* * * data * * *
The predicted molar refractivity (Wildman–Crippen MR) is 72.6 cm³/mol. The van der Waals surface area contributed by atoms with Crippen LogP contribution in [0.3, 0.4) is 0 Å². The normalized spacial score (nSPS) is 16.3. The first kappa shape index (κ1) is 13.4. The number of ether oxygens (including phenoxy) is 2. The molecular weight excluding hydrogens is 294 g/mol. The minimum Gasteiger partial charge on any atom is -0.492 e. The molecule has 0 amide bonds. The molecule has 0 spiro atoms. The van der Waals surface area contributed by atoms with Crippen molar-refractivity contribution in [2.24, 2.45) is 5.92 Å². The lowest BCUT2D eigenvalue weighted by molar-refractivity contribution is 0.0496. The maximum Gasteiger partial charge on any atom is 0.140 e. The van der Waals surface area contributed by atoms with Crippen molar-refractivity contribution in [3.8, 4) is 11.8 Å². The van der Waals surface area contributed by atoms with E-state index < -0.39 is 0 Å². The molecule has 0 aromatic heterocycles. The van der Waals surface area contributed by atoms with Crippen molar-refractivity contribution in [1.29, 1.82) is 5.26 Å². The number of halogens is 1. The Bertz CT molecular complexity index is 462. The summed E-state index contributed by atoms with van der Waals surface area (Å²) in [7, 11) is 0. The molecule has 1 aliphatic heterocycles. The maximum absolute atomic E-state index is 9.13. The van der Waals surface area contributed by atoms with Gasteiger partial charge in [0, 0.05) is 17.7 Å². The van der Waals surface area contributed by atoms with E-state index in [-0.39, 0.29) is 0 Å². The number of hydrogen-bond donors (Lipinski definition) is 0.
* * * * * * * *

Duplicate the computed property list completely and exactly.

The predicted molar refractivity (Wildman–Crippen MR) is 72.6 cm³/mol. The van der Waals surface area contributed by atoms with Crippen LogP contribution in [0.3, 0.4) is 0 Å². The normalized spacial score (nSPS) is 16.3. The first kappa shape index (κ1) is 13.4. The number of ether oxygens (including phenoxy) is 2. The molecular weight excluding hydrogens is 294 g/mol. The minimum Gasteiger partial charge on any atom is -0.492 e. The molecule has 0 amide bonds. The molecule has 0 spiro atoms. The van der Waals surface area contributed by atoms with Crippen molar-refractivity contribution in [2.24, 2.45) is 5.92 Å². The lowest BCUT2D eigenvalue weighted by molar-refractivity contribution is 0.0496. The maximum Gasteiger partial charge on any atom is 0.140 e. The van der Waals surface area contributed by atoms with Crippen molar-refractivity contribution in [3.8, 4) is 11.8 Å². The van der Waals surface area contributed by atoms with E-state index < -0.39 is 0 Å². The molecule has 0 aromatic heterocycles. The van der Waals surface area contributed by atoms with Crippen molar-refractivity contribution in [1.29, 1.82) is 5.26 Å². The number of halogens is 1. The Bertz CT molecular complexity index is 462. The summed E-state index contributed by atoms with van der Waals surface area (Å²) in [7, 11) is 0. The molecule has 1 aliphatic heterocycles. The maximum absolute atomic E-state index is 9.13. The van der Waals surface area contributed by atoms with Gasteiger partial charge in [0, 0.05) is 17.7 Å². The van der Waals surface area contributed by atoms with E-state index in [-0.39, 0.29) is 0 Å². The number of hydrogen-bond donors (Lipinski definition) is 0.